April 11th, 2014
by Janet Madsen | @janet_madsen
I attended a webinar on Wednesday about women and HIV. It featured Dr. Mary Kestler of Oak Tree Clinic, and Alana, a woman living with HIV. Both women made some great points on HIV care, relationships, and risk.
Alana talked about the details of diagnosis- her extreme seroconversion sickness, an alarming viral load. When she started HIV treatment she had side effects that made her very sick, so she worked with her doctor to change the regime and make it more manageable. Thankfully, now she’s healthy and doing well.
Alana also talked openly about the stigma she’s experienced in First Nations communities. One time she was turned away from a Sundance because people were afraid they’d be at risk for HIV. One of her personal goals is to confront the resistance she sees. She says people don’t want to talk about HIV, and she wants to change that. She hasn’t seen a lot of First Nations people disclosing their status publicly, so she wants to lead by opening up the conversation.
Mary covered clinical aspects of HIV care: the differences in diagnosis, treatment and relationships. Women are often diagnosed when they are much sicker than men, and can have nastier side effects to HIV drugs. I liked that Mary talked about the important connection between a woman and her doctor. She said that she sees some women who want to go off HIV treatments and seek out spiritual or alternative healing. While Mary’s training as a doctor makes her think it’s not the best care available, it’s important to honour the therapeutic relationship between herself and her patients so the door to care remains open.
One of the questions Mary was asked was about transmission risks for serodiscordant couples. When a couple approaches her about getting pregnant and asks if they can try to conceive naturally, Mary says there isn’t one answer for all. Some couples are comfortable forgoing condoms if the viral load of the positive partner is undetectable. Some want to time it perfectly and do it naturally, others don’t want to take any risks. Everyone has different risk tolerance.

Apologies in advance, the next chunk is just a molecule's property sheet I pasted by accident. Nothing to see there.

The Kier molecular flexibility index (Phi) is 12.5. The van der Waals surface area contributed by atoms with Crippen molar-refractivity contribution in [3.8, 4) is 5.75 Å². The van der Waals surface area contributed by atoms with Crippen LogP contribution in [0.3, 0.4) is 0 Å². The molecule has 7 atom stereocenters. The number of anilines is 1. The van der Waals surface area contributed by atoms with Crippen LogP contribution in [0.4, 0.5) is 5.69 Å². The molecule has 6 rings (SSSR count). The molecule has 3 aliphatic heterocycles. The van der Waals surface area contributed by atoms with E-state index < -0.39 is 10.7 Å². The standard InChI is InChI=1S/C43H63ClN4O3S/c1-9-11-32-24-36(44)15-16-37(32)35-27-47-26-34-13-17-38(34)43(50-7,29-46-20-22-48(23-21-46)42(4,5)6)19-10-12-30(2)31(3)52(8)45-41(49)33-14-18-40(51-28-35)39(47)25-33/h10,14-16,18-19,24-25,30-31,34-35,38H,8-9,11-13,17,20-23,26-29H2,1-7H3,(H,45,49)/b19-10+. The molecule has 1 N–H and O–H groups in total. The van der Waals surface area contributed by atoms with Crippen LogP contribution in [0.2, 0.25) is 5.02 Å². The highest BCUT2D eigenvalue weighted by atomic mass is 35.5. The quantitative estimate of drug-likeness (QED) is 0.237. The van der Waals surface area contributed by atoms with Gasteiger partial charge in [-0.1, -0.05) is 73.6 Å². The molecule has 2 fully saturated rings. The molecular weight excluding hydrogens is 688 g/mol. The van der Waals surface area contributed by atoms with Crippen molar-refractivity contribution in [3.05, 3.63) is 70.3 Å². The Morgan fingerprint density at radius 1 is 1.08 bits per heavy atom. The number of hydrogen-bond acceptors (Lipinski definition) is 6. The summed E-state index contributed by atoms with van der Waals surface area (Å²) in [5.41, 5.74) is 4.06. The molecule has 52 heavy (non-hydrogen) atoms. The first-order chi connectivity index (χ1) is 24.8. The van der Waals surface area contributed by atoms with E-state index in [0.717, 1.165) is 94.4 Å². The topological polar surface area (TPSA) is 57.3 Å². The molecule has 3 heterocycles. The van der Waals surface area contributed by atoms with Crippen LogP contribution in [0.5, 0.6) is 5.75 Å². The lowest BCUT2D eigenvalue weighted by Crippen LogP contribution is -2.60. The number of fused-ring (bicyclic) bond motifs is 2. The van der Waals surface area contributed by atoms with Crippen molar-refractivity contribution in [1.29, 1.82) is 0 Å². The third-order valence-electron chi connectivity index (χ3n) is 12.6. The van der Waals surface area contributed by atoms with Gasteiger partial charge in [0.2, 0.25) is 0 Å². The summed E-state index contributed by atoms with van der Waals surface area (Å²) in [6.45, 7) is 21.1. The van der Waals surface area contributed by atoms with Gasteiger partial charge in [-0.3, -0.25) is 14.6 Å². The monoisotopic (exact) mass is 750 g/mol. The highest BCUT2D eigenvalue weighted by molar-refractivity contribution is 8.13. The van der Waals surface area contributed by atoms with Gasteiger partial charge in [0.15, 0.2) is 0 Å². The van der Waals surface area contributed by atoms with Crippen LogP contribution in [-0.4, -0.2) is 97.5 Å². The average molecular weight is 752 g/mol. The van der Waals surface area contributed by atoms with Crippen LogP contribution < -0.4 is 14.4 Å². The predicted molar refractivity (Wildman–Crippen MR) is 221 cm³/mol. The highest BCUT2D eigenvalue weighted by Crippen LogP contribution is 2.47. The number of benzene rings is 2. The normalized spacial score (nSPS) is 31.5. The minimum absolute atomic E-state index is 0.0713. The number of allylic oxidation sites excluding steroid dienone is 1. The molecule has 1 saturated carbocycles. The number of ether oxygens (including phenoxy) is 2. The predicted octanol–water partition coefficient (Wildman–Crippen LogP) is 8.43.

Alana finished up the webinar talking about the “us and them” that stigma brings: “We all have HIV status whether we’re negative or positive.” If I think about a key word to sum up what Alana and Mary said, it would be together. Together a community can face the fears of HIV and work against stigma. Together couples can make decisions about risk and confidence. Together a doctor and woman can talk about the best individual treatment and care. It’s about working together for respect.
Posted in Body Health
, HIV pregnancy
, HIV Prevention
, HIV progression
, HIV stigma
, HIV testing
, HIV Transmission
, HIV Treatment
, Risk factor
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April 4th, 2014
by Erin Seatter | @erinlynds
Post-secondary students spend a lot of time in lectures, listening to professors and jotting down notes, and when they’re not in the classroom they’re holed up somewhere with their readings, scanning text with a highlighter poised to mark the learned words of history’s intellectuals. (Of course, not all students abide by this generalization I’ve put before us, but stick with it for now.)
When dealing with a topic that encompasses social complexities and impacts that statistics and journal articles alone cannot convey, students may need another avenue for learning that leads them closer to the heart of the issue.
HIV is one such topic that is hard to really grasp or feel without getting out into the places where communities have developed around it. Professor Cari Miller, who teaches at Simon Fraser University, knows that community connection makes a huge difference to learning. And that’s why she has students in a fourth-year course entitled The Global HIV/AIDS Epidemic contact a local organization engaged in providing HIV-related support.
Getting to talk with people in the organization, in the community, about the work they do and its significance helps bring realities to life for the students. In turn, the students produce an art project based on their understanding of the organization’s work.
This semester students visited AIDS Vancouver, Maclaren Housing, Pivot Legal, YouthCO, Vancouver Native Health, VANDU, Insite, and Friends For Life. The depth of their learning as a result of these connections was impressive.
Two student groups focused on Positive Women’s Network. Each group of approximately eight students visited PWN; learned about the organization’s history, values, and programming; and then delivered an incredible presentation illustrating their understanding of the necessity of women-specific HIV services. In fact, one student remarked during her presentation that she was surprised that more women’s HIV organizations didn’t exist in Canada.
Here are some pics of the student projects to give you a taste. (Excuse the poor photography executed via my phone.)
Half of the group, with enough flowers for everyone. The flower pots display cards explaining the impact on women of gender roles, stigma, biological susceptibility to HIV, and the relationship between violence and HIV.
Four paintings represent what the students see in PWN: healing, courage, support, and equality. Taking her cue from the second paining, one brave student stands by the project.